Here’s the second part of our quest for that perfect Crispy Aromatic Duck, served with delicious, thin pancakes and homemade hoisin sauce. In part 1, we made the Five Spice Powder, so that’s crossed off the list and all that remains to do before we get to sink our teeth into the crisp duck is marinating the duck, curing it and then steaming it, cooling it, drying it and… at last… frying it. I am making all the condiments from scratch, including the Hoisin Sauce, which is why I made five spice powder. We only need a half a teaspoon for the Hoisin Sauce, so I won’t blame you if you just buy some. BUT you will miss out on something quite special, because I promise you, nothing you can buy gets anywhere near the homemade one in depth of flavour. Not. Even. Close!
Five Spice Powder(see Project: Aromatic Crispy Duck – Part 1: Five Spice Powder)
- Aromatic Salt and Spice Mix
- Marinating the Duck
- Black Bean Sauce
- Hoisin Sauce
- Pancakes & Garnishes
- Frying the Duck
Aromatic Salt & Spice Mix
- 1 tsp Sichuan peppercorns
- 1 star anise
- 4 cloves
- ½ tsp green fennel seeds
- 1 Chinese or black cardamom pod
- 1 piece cassia bark or 1 cinnamon stick
- 1 Tbsp dried sand ginger slices (see Note)
- 45g fine sea salt, about 3 Tbsp
- 3 Tbsp Chinese rice wine
Break the star anise into pieces, lightly crush the Sichuan peppercorns, open the cardamom pod and scrape out the seeds inside, break the cassia bark or cinnamon into smaller pieces and crush the pieces without reducing them to powder. Now heat a small stainless steel pan. It is best to use a thick bottom pan, as the heat will distribute much better. Add all the spices into the pan, pour in the salt and toss in the heat until your kitchen smell like a church in Russia. Pour the spice and salt mix into a flat plate and leave it to cool down. Once it has cooled pound it in a mortar to get a rough mix.
Hausfrauen Ratschlag – Tip:
Make a double batch of the spice mix and keep the extra for other dishes. Just grind the extra to a fine(ish) powder and use it to flavour chicken or beef for a stir-fry, marinate beef or lamb in it for an hour before turning it into stew. Try a light sprinkle of the spiced salt on a more robust fish, like a cod or garoupa fillet. Rub the inside of a seabass with the spiced salt just before you steam it. It will all turn out delicious, I promise.
Marinating the Duck:
- 1 duck, obviously
- all of the spice mix
- 3 Tbsp Chinese rice wine
- 30g of ginger, unpeeled
- 4 spring onions
If your duck looks like this one, you need to start by trimming the unwieldy animal. This can be a little daunting and if you’re scared of floppy dead animals, I suggest you get your butcher to deal with it. Just tell him it’s a duck for roasting and ask him to cut the wings off and give them to you to make stock out of. But really, all you have to do is empty the inside of the duck of all things it needed for life, lungs, liver, heart, kidneys. Hopefully the guts have been taken out, because that’s the really horrid stuff. Then you cut the neck off and pull out whatever bits of windpipe there may be left in there. Cut off the feet at the joint, but leave the drumsticks and thighs on. Cut the wingtips off and keep them for stock. Cut the tail off by slicing a V shaped piece out from the sides of the tail to a point in the cavity. You’ll find it when you try. Wash your duck inside out and dry it properly.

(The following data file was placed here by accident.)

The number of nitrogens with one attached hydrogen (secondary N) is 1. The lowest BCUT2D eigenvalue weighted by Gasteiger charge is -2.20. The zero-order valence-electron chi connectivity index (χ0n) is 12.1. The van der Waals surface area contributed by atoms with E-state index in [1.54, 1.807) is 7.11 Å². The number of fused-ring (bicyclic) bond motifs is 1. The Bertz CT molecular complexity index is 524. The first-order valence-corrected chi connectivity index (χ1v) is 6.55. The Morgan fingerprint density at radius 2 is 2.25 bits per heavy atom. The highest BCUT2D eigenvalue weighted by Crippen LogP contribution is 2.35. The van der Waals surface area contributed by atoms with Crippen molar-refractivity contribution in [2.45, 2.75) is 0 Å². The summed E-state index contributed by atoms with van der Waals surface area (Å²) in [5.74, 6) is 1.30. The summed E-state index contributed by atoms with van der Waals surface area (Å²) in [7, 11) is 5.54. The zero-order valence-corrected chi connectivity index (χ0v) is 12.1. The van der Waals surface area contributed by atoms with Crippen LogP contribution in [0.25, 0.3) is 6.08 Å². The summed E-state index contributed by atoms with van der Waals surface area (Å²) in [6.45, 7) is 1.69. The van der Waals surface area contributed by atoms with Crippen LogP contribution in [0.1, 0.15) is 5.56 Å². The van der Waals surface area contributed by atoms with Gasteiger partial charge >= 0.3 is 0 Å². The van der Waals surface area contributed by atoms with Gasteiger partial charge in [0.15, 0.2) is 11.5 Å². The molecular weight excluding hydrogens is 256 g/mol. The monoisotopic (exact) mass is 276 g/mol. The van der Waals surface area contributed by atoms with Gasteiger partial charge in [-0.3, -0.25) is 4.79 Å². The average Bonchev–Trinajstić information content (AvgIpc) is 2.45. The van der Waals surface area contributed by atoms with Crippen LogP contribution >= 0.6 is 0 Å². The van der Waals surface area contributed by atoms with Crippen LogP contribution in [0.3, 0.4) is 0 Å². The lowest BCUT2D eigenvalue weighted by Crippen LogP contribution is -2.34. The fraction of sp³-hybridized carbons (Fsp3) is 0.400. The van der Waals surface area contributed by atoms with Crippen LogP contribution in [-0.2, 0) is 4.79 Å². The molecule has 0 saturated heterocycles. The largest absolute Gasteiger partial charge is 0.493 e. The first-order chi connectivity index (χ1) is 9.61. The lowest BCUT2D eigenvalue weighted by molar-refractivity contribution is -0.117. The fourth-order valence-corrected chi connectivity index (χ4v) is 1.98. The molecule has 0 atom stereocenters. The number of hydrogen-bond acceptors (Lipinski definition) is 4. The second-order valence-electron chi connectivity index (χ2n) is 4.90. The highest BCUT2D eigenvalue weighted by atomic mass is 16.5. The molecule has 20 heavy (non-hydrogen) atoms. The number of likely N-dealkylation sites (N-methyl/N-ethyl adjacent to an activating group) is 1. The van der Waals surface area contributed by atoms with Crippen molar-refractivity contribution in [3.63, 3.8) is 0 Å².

To make sure your duck is dry, use paper towels to pat down the inside of the cavity first and then pat down outside. I then leave the duck uncovered in the chiller while I do the spice mix. That way the skin dries out completely.
Now crush the ginger and the spring onions with the flat of a cleaver or heavy knife. Prick the duck all over with a fork. You want to prick the duck deeply, so the spice salt can penetrate well into the flesh. Rub the duck inside and out with all of the spice salt mix, massaging it well into the meat. Exert some pressure on the thorax of the duck, to break the ribs and flatten the duck a little. Break the leg joints, if you’re not too squeamish, so the duck doesn’t tighten up when it is being steamed. Stuff the crushed ginger and spring onions into the cavity of the duck and place the bird into an ovenproof dish. I like to use an oval dish, because it holds the duck just nicely.
Last thing to do is gently pour the rice wine over the duck. You might think that this is going to wash the salt mix off, but you’re wrong. The wine will be absorbed into the mix, as long as you pour it gently, tablespoon by tablespoon.
The last thing for today is to tightly wrap the dish containing the bird and put it in the chiller for 2-3 days. 48 hours will be enough, but an additional day won’t do any harm, so do what’s convenient.
Depending on where you live, you may find it difficult to find sand ginger, whether dried or fresh. Scientifically, Sand Ginger is Kaempferia Galanga. Here in Malaysia, it is known as Cekur, in Indonesia it is called Kencur and to the Chinese it’s Sha Jiang. If there is a Chinese medical shop anywhere to be found, they will probably stock it. If you can find it fresh in the market, drying it is easy; just wash it and slice it into about 2mm slices, skin and all and cry it in the oven at 100ºC for about 30-45 minutes.
If you can’t find it at all, try a mix of dried galangal and dried ginger. It is available online, but it’s quite pricey, so might not be worth investing in for just one dish.